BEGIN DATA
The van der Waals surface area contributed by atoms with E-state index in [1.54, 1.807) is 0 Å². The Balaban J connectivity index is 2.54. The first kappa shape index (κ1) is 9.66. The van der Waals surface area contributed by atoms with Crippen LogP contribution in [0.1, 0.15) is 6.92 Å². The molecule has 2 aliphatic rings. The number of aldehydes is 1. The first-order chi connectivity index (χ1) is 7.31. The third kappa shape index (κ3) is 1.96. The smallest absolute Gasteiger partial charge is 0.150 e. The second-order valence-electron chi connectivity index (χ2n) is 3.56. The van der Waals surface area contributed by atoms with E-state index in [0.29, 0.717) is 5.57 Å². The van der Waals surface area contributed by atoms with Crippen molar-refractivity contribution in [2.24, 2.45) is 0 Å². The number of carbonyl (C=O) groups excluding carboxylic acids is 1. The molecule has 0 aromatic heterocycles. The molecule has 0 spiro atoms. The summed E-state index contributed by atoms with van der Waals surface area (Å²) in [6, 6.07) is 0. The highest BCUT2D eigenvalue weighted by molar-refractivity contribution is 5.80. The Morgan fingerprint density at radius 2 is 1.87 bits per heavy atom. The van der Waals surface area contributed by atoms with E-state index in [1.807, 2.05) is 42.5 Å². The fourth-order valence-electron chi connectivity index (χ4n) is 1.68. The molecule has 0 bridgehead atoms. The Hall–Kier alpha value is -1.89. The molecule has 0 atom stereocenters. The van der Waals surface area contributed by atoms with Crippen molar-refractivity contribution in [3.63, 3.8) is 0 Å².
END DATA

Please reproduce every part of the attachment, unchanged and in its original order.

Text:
The van der Waals surface area contributed by atoms with E-state index in [1.54, 1.807) is 0 Å². The Balaban J connectivity index is 2.54. The first kappa shape index (κ1) is 9.66. The van der Waals surface area contributed by atoms with Crippen LogP contribution in [0.1, 0.15) is 6.92 Å². The molecule has 2 aliphatic rings. The number of aldehydes is 1. The first-order chi connectivity index (χ1) is 7.31. The third kappa shape index (κ3) is 1.96. The smallest absolute Gasteiger partial charge is 0.150 e. The second-order valence-electron chi connectivity index (χ2n) is 3.56. The van der Waals surface area contributed by atoms with E-state index in [0.29, 0.717) is 5.57 Å². The van der Waals surface area contributed by atoms with Crippen molar-refractivity contribution in [2.24, 2.45) is 0 Å². The number of carbonyl (C=O) groups excluding carboxylic acids is 1. The molecule has 0 aromatic heterocycles. The molecule has 0 spiro atoms. The summed E-state index contributed by atoms with van der Waals surface area (Å²) in [6, 6.07) is 0. The highest BCUT2D eigenvalue weighted by molar-refractivity contribution is 5.80. The Morgan fingerprint density at radius 2 is 1.87 bits per heavy atom. The van der Waals surface area contributed by atoms with E-state index in [1.807, 2.05) is 42.5 Å². The fourth-order valence-electron chi connectivity index (χ4n) is 1.68. The molecule has 0 bridgehead atoms. The Hall–Kier alpha value is -1.89. The molecule has 0 atom stereocenters. The van der Waals surface area contributed by atoms with Crippen molar-refractivity contribution in [3.63, 3.8) is 0 Å².